Monday, August 10, 2015
The recipe was fairly simple and it would give my 2 egg whites a place to end up.
I'm a fairly good cook and baker and I pride myself on the finished products that come out of my kitchen. I fearlessly go where no cook has ever gone before in many cases, like the time I decided to make corned beef in my refrigerator. That went really well. I love corned beef hash, corned beef sandwiches, hot corned beef, corned beef in every permutation, especially when it ends up with me eating it. I love almonds the same way and I'd never tried working with a 10-ounce lump of what is essentially marzipan (almonds processed with sugar into a paste).
The almond cloud cookie recipe I used requires two kinds of almond extract: regular pure almond extract and bitter almond extract (smells like cyanide or rather cyanide smells like bitter almonds). I took my brand new bottle of bitter almond extract from the drawer and set it on the counter while I collected the egg whites and a few other things from the fridge. I turned around juggling the egg white container (BPA-free plastic) and knocked the bottle of extract to the floor, flooding the floor and my senses with the overpowering aroma of almonds. Well, that bottle was ruined. The fall onto the ceramic tiles resulted in a broken bottle cap and most of the contents spreading quickly across the kitchen floor. I mopped up the oil, but the scent lingered on.
It still lingers on because it is an oil without alcohol and oils do not evaporate quickly. The kitchen smells of almonds now 2 days later, and it's not just the cookies, which also smell wonderful. I'll have to buy another bottle to replace the damaged one. Probably best to get 2.
Anyway, if this is what cyanide smells like, it's no wonder that criminals -- and the Feds -- use cyanide. It smells pleasant even though you die when you drink it in a cocktail or bite down on that faux tooth or cyanide capsule. What a way to go. It's rather like coming and going at the same time, at least from a gustatory standpoint.
The cookies still got their shot of bitter almond oil and pure almond extract and I have 2 more cans of almond paste (marzipan) to use again before the cap-less bottle gets spilled again. I think it might be a wonderful oil to rub on the wooden cabinets to keep them from getting dried out and just because it smells so good. It smelled good when I put the almond paste into the mixer, added about 1/2 to 3/4 cup of sugar and turned it on. The almond extracts and the egg whites and a dash of salt went in after the lump of almondy goodness was more like pebbly sand until the egg whites turned the mass into a lovely slurry that I scooped out and onto the greased cookie sheet before I dusted them with powdered sugar and put them in the oven where the aroma was intensified by the heat.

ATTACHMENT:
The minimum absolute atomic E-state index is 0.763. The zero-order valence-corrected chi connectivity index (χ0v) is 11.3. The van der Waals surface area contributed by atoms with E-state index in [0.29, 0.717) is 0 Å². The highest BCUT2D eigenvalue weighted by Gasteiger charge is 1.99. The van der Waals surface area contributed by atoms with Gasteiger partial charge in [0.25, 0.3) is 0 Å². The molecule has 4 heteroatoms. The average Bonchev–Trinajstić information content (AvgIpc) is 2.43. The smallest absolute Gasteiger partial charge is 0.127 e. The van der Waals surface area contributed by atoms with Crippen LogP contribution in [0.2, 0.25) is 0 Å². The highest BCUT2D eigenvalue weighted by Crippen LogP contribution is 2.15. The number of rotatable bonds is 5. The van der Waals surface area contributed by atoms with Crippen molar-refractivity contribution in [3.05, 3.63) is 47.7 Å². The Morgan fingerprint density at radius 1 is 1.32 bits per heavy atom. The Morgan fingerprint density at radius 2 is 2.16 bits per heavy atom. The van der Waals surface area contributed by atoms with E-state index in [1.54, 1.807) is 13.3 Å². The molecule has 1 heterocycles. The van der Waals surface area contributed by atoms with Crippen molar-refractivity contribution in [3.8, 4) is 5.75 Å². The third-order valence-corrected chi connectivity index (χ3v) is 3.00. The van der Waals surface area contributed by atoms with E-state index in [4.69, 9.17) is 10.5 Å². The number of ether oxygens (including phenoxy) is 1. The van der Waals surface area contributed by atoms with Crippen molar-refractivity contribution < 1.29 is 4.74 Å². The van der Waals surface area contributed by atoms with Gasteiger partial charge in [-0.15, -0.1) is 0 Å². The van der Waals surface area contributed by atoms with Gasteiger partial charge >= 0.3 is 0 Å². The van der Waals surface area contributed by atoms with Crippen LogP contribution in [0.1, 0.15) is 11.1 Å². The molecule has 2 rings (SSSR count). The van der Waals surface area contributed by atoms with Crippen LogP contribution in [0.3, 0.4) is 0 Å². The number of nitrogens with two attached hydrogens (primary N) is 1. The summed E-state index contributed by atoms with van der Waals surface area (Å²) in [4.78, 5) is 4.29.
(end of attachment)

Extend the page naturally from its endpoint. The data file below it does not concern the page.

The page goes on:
Yes, I did try the cookies before they were completely cooled. I did wait a decent amount of time so I didn't burn my tongue, but they were good. I still have some in the cookie jar on the kitchen counter if you'd like a taste of what crisp around the edges and soft and luscious in the middle. It pays to learn to cook -- and to stretch your skills to a new recipe.
Overlaid with the almond scent today is the scent of pepperoni, garlic, mushrooms, butter, and cheese since I decided to make calzone for supper. That's another aroma I like and it was my first time making calzone dough from scratch. Delicious, although I did have to clean the over afterwards. Some of the olive oil in the pesto I used as a base for the ingredients smoked up the inside of the oven. Since the oven was still hot, it seemed a good idea to clean it. I would not need the oven for the next 3 hours. I'd be busy eating my calzone and working on a new editing project happy as a clam.
I wonder, are clams happy? How does one tell?
There will always be mishaps in the kitchen if you spend enough time in it cooking and baking, but at least the mishaps don't end up on anyone's plate -- or in the garbage. I don't have any animals to feed those kinds of mistakes and my mistakes are more of the spilling variety than the cooking disaster variety.
I bought more peaches today. I bought peaches earlier this week, but those are all gone. I could not resist the sweet, melt in my mouth, juicy peaches, so I ate them. I bought more so that I can make peaches and cream ice cream, peach clafouti (French cakey cobbler, and my grandmother's peach cobbler recipe. I have the iron skillet and I know how to use it. I also have some baker's sugar to go on top.
No, I will not use the homemade peaches and cream ice cream. Growing up, whenever Gram made peach cobbler, we put our pieces in a bowl, poured on some cold milk, and stirred in a bit of vanilla extract. It sounds weird, but try it. You'll like it.
Yes, I still do occasionally put a piece of cornbread in a bowl or glass of milk and eat it that way too. My dad was a country boy and he did it that way. He also stirred maple syrup into peanut butter to spread on bread or toast. I sometimes do the same thing with honey. Yummy.
Food is good for you, but don't forget to play with it from time to time. There's nothing wrong with playing with your food as long as you don't decorate the walls (or the kitchen floor) with it -- either on purpose or by a clumsy accident.
Well, that's all for this week's food diary. I have editing to do.
That is all. Disperse.